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'Equilaterial': Martians, Oil And A Hole In The Desert

Equilateral is a weird little novel, but any reader familiar with Ken Kalfus expects his writing to go off-road. Kalfus wrote one of the best and certainly the least sentimental novels about New York City post-9/11. I loved A Disorder Peculiar to the Country, but I stopped assigning it to students in my New York lit class because they were usually turned off by its black humor and lack of uplift. Equilateral doesn't run that same risk of being in bad taste as social commentary because, at first, it doesn't seem to have anything to do with current events. In its early chapters especially, the novel "merely" appears to be a spare valentine to the "scientific romances" of H.G. Wells and, perhaps, the "lost world" sagas of H. Rider Haggard.

The real-life premise is this: In the late 19th century, astronomers spotted what they thought were canals on Mars. Many of those astronomers theorized that, therefore, there must be life on the red planet. Kalfus' fictional astronomer, Sanford Thayer, is an Englishman who's obsessed with the dream of contacting the Martians. Thayer has launched an internationally funded project to carve out an enormous equilateral triangle — 300 miles to each side — in the Western deserts of Egypt. Once it's dug out, the triangle will be filled with petroleum. Here's how Kalfus' somewhat pompous omniscient narrator describes the rest of the plan:

"[S]ometime before dawn on June 17, 1894, at the moment of Earth's most favorable position in the Martian sky, the petroleum pooled in the trenches on each Side of the Equilateral will be ignited simultaneously, launching a Flare from the Earth's darkened limb that across millions of miles of empty space will petition for man's membership in the fraternity of planetary civilizations."

Throughout the opening chapters of his novel, Kalfus is so captivated by his own fictional fantasy of that giant triangular 19th century greeting card flashing into space that he's content to just elaborate on the details. He describes how 900,000 native workers toil deep in what Thayer calls "the Great Sand Sea"; those workers are under strict command not to deviate one inch in their digging lest the Martians mistakenly think that a geometrically imprecise triangle is a natural, rather than a man-made, phenomenon. That's why, when the workers stumble upon the tip of a buried pyramid as they're digging a 40-foot trench on one side of the Equilateral, Thayer orders them to bury the pyramid again and pour the pitch over it. At this point, we readers begin to catch on that Thayer, in the fine literary tradition of Englishmen abroad, has stayed out in the midday sun too long.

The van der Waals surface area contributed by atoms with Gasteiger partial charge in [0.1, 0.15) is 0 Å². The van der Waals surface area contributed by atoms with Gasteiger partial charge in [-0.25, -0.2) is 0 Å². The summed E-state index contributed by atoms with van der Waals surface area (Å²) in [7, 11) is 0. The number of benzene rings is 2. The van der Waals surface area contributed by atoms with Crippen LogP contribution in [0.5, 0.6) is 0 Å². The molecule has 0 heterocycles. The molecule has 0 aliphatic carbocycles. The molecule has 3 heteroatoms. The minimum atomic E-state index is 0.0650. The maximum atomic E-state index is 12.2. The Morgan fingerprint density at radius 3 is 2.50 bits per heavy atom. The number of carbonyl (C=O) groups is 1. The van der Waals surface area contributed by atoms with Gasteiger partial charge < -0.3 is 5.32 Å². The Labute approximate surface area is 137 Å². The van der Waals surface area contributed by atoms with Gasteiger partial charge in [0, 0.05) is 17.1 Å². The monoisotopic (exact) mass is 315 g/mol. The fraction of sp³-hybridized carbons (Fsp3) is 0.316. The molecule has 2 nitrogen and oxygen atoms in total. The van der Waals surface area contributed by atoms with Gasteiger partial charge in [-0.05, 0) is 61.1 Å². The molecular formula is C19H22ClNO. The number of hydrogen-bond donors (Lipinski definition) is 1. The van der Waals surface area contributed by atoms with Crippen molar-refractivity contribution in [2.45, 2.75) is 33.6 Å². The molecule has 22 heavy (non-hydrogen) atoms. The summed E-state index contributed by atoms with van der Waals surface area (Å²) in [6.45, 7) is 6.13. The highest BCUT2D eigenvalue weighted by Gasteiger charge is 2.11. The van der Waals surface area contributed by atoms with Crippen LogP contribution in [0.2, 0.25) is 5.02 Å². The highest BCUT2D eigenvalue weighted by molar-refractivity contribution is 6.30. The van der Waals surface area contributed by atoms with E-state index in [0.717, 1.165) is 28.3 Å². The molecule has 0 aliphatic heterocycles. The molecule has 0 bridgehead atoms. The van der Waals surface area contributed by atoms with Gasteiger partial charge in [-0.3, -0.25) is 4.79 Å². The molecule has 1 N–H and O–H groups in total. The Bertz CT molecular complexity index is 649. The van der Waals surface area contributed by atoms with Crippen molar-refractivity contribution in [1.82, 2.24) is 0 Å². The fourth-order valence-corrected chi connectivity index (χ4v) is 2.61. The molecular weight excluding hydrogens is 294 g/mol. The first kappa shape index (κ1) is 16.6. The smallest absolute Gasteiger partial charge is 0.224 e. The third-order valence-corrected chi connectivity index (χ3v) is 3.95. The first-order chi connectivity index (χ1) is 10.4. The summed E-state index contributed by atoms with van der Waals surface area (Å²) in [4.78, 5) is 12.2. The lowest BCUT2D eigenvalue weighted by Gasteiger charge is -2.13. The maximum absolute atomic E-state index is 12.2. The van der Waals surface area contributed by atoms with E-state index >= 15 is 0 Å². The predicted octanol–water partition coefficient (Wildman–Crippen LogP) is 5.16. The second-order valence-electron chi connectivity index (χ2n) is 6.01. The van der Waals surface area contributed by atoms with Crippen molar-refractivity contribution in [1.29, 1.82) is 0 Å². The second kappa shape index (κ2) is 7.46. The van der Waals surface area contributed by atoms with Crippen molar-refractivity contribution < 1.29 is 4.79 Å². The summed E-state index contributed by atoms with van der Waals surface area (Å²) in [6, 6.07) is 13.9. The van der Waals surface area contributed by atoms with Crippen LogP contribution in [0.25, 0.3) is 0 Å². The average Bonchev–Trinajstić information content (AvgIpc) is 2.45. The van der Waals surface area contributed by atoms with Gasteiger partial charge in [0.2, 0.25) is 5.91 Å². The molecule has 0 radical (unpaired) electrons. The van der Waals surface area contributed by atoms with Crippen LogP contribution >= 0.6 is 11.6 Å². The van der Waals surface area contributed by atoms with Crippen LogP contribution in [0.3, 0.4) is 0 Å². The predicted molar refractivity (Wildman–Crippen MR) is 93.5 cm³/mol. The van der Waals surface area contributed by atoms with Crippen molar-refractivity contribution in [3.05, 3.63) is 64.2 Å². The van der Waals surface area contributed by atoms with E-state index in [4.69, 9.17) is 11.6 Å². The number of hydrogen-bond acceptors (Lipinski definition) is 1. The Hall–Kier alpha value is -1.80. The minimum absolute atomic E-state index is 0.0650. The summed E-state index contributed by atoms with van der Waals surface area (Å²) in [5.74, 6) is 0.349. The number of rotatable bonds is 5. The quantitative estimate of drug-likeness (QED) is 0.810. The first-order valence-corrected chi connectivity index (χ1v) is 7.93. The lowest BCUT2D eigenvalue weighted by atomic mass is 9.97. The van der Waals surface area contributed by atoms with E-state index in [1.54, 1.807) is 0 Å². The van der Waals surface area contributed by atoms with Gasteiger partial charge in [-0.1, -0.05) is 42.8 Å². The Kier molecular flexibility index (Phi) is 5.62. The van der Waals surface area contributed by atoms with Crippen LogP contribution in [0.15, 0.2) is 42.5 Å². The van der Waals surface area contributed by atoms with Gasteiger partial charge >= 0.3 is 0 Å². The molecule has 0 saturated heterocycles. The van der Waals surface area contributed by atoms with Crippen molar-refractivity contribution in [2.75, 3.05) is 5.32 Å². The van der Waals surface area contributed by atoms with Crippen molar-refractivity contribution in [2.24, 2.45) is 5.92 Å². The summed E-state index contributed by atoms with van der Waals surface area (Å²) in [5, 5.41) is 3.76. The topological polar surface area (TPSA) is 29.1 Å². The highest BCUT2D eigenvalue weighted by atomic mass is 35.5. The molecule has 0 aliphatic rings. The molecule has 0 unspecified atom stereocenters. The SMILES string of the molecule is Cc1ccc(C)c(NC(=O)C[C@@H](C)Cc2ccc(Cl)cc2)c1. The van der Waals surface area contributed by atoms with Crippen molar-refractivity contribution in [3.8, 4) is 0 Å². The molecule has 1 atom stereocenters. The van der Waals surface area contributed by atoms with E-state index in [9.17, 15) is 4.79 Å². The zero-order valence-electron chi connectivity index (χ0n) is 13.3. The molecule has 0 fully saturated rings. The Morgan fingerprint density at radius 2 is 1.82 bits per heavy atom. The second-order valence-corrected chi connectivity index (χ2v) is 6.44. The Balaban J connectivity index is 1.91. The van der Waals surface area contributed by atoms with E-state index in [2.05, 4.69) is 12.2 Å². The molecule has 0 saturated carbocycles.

Ken Kalfus is an American journalist and novelist.
Paul Brymer / Bloomsbury USA
Bloomsbury USA
Ken Kalfus is an American journalist and novelist.

The great lure of Kalfus' kooky novel, at first, lies in its central premise: The book even contains diagrams to help readers visualize the growing triangle and the astronomical glide of Mars and Earth relative to the sun. We feel the blistering heat and the invasiveness of little "daggered" grains of sand that scratch the eyepieces of Thayer's telescopes, even when they're carefully packed away in Chinese cedar cabinets. Given that this is a novel preoccupied with geometrical design, it makes sense that the main characters here — Thayer, his lovelorn secretary, his solicitous native servant, and the practical British engineer on the project — drift closer and further from each other in shifting triangulated alliances. But halfway through this little book, a more ambitious theme begins emerging. Without giving the startling particulars away, I'll just say that violence erupts in the desert, stirring up a veritable sandstorm of troubling philosophical questions, all of them having to do with whether or not we Earthlings even have the right to think of ourselves as embodying "intelligent life."

Like Thayer's enormous triangle, the Big Idea underlying Equilateral the novel isn't illuminated until nearly its completion. It's a pretty neat trick for a novelist to pull off, to obscure the fact that what at first looks like an intricate fantasy novel actually contains pointed social commentary. When Kalfus finally strikes that match, we readers finally see the light.

Copyright 2023 Fresh Air. To see more, visit Fresh Air.

Maureen Corrigan, book critic for NPR's Fresh Air, is The Nicky and Jamie Grant Distinguished Professor of the Practice in Literary Criticism at Georgetown University. She is an associate editor of and contributor to Mystery and Suspense Writers (Scribner) and the winner of the 1999 Edgar Award for Criticism, presented by the Mystery Writers of America. In 2019, Corrigan was awarded the Nona Balakian Citation for Excellence in Reviewing by the National Book Critics Circle.